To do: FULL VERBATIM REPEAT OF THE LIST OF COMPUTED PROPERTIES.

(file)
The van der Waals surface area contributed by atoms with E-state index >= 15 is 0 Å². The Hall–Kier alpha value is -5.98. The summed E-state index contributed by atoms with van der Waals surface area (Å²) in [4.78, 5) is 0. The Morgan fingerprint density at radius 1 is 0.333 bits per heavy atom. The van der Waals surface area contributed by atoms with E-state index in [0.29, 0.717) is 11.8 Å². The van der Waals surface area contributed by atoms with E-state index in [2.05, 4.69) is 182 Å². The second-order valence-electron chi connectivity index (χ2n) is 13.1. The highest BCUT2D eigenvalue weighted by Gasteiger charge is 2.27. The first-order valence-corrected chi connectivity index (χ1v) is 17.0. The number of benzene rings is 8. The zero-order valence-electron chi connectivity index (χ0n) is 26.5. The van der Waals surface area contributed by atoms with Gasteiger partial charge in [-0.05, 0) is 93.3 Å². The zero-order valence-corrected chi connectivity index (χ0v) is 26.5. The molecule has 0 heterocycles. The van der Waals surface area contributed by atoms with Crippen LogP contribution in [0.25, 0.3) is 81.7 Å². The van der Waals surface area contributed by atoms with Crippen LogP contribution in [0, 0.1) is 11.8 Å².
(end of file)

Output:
The van der Waals surface area contributed by atoms with E-state index >= 15 is 0 Å². The Hall–Kier alpha value is -5.98. The summed E-state index contributed by atoms with van der Waals surface area (Å²) in [4.78, 5) is 0. The Morgan fingerprint density at radius 1 is 0.333 bits per heavy atom. The van der Waals surface area contributed by atoms with E-state index in [0.29, 0.717) is 11.8 Å². The van der Waals surface area contributed by atoms with E-state index in [2.05, 4.69) is 182 Å². The second-order valence-electron chi connectivity index (χ2n) is 13.1. The highest BCUT2D eigenvalue weighted by Gasteiger charge is 2.27. The first-order valence-corrected chi connectivity index (χ1v) is 17.0. The number of benzene rings is 8. The zero-order valence-electron chi connectivity index (χ0n) is 26.5. The van der Waals surface area contributed by atoms with Gasteiger partial charge in [-0.05, 0) is 93.3 Å². The zero-order valence-corrected chi connectivity index (χ0v) is 26.5. The molecule has 0 heterocycles. The van der Waals surface area contributed by atoms with Crippen LogP contribution in [0.25, 0.3) is 81.7 Å². The van der Waals surface area contributed by atoms with Crippen LogP contribution in [0, 0.1) is 11.8 Å².